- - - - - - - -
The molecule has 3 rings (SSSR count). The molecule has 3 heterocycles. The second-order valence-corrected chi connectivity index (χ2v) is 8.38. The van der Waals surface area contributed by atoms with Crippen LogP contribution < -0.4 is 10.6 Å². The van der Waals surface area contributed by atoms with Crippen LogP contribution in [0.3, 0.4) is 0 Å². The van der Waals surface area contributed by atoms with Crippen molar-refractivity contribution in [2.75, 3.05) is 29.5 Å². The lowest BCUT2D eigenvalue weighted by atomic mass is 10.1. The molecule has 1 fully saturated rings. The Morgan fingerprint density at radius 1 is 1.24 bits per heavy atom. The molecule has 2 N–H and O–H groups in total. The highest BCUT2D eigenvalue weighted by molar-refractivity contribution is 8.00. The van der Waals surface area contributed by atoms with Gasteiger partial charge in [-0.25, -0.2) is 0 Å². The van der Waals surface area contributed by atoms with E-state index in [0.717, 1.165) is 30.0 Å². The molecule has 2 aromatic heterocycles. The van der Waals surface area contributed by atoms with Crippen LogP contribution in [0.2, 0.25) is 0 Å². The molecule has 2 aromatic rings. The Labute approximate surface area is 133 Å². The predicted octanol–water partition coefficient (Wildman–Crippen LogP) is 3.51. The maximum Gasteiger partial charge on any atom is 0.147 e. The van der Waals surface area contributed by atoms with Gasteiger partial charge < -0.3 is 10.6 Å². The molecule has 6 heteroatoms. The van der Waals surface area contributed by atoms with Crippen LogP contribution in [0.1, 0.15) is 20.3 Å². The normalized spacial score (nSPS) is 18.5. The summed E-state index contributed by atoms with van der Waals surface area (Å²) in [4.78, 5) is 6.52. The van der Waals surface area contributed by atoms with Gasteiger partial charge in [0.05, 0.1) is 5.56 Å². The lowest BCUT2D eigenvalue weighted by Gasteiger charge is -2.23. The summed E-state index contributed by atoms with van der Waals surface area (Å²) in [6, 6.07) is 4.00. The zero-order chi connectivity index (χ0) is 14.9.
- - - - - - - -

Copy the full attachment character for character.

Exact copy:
The molecule has 3 rings (SSSR count). The molecule has 3 heterocycles. The second-order valence-corrected chi connectivity index (χ2v) is 8.38. The van der Waals surface area contributed by atoms with Crippen LogP contribution < -0.4 is 10.6 Å². The van der Waals surface area contributed by atoms with Crippen LogP contribution in [0.3, 0.4) is 0 Å². The van der Waals surface area contributed by atoms with Crippen molar-refractivity contribution in [2.75, 3.05) is 29.5 Å². The lowest BCUT2D eigenvalue weighted by atomic mass is 10.1. The molecule has 1 fully saturated rings. The Morgan fingerprint density at radius 1 is 1.24 bits per heavy atom. The molecule has 2 N–H and O–H groups in total. The highest BCUT2D eigenvalue weighted by molar-refractivity contribution is 8.00. The van der Waals surface area contributed by atoms with Gasteiger partial charge in [-0.25, -0.2) is 0 Å². The van der Waals surface area contributed by atoms with E-state index in [0.717, 1.165) is 30.0 Å². The molecule has 2 aromatic heterocycles. The van der Waals surface area contributed by atoms with Crippen LogP contribution in [0.2, 0.25) is 0 Å². The molecule has 2 aromatic rings. The Labute approximate surface area is 133 Å². The predicted octanol–water partition coefficient (Wildman–Crippen LogP) is 3.51. The maximum Gasteiger partial charge on any atom is 0.147 e. The van der Waals surface area contributed by atoms with Gasteiger partial charge < -0.3 is 10.6 Å². The molecule has 6 heteroatoms. The van der Waals surface area contributed by atoms with Crippen LogP contribution in [0.1, 0.15) is 20.3 Å². The normalized spacial score (nSPS) is 18.5. The summed E-state index contributed by atoms with van der Waals surface area (Å²) in [4.78, 5) is 6.52. The van der Waals surface area contributed by atoms with Gasteiger partial charge in [0.05, 0.1) is 5.56 Å². The lowest BCUT2D eigenvalue weighted by Gasteiger charge is -2.23. The summed E-state index contributed by atoms with van der Waals surface area (Å²) in [6, 6.07) is 4.00. The zero-order chi connectivity index (χ0) is 14.9.